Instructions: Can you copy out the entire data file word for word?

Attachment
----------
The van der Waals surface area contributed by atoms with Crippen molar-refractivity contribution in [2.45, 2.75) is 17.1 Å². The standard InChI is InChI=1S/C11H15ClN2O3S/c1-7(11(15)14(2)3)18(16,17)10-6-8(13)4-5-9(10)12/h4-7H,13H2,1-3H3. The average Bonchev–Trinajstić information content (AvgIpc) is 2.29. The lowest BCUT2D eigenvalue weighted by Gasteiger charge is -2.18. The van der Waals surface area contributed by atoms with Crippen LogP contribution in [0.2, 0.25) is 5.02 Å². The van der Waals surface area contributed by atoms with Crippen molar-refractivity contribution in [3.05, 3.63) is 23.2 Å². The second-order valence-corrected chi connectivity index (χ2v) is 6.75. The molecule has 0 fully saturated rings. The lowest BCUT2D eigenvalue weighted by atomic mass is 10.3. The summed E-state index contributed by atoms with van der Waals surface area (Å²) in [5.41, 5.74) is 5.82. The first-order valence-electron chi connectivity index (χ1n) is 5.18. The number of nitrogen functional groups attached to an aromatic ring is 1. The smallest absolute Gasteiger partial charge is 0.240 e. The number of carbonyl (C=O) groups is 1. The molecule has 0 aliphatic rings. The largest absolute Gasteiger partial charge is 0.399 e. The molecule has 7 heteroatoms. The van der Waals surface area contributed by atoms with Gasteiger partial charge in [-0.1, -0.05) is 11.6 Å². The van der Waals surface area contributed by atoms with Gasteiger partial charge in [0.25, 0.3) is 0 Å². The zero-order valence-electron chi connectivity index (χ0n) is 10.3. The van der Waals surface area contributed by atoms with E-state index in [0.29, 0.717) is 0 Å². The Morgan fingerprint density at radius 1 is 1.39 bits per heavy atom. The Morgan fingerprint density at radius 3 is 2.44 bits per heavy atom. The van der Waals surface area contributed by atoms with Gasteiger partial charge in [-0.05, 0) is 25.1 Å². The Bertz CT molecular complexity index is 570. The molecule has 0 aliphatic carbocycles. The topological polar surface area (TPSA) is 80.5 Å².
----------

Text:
The van der Waals surface area contributed by atoms with Crippen molar-refractivity contribution in [2.45, 2.75) is 17.1 Å². The standard InChI is InChI=1S/C11H15ClN2O3S/c1-7(11(15)14(2)3)18(16,17)10-6-8(13)4-5-9(10)12/h4-7H,13H2,1-3H3. The average Bonchev–Trinajstić information content (AvgIpc) is 2.29. The lowest BCUT2D eigenvalue weighted by Gasteiger charge is -2.18. The van der Waals surface area contributed by atoms with Crippen LogP contribution in [0.2, 0.25) is 5.02 Å². The van der Waals surface area contributed by atoms with Crippen molar-refractivity contribution in [3.05, 3.63) is 23.2 Å². The second-order valence-corrected chi connectivity index (χ2v) is 6.75. The molecule has 0 fully saturated rings. The lowest BCUT2D eigenvalue weighted by atomic mass is 10.3. The summed E-state index contributed by atoms with van der Waals surface area (Å²) in [5.41, 5.74) is 5.82. The first-order valence-electron chi connectivity index (χ1n) is 5.18. The number of nitrogen functional groups attached to an aromatic ring is 1. The smallest absolute Gasteiger partial charge is 0.240 e. The number of carbonyl (C=O) groups is 1. The molecule has 0 aliphatic rings. The largest absolute Gasteiger partial charge is 0.399 e. The molecule has 7 heteroatoms. The van der Waals surface area contributed by atoms with Gasteiger partial charge in [-0.1, -0.05) is 11.6 Å². The van der Waals surface area contributed by atoms with Gasteiger partial charge in [0.25, 0.3) is 0 Å². The zero-order valence-electron chi connectivity index (χ0n) is 10.3. The van der Waals surface area contributed by atoms with E-state index in [0.29, 0.717) is 0 Å². The Morgan fingerprint density at radius 1 is 1.39 bits per heavy atom. The Morgan fingerprint density at radius 3 is 2.44 bits per heavy atom. The van der Waals surface area contributed by atoms with Gasteiger partial charge in [-0.05, 0) is 25.1 Å². The Bertz CT molecular complexity index is 570. The molecule has 0 aliphatic carbocycles. The topological polar surface area (TPSA) is 80.5 Å².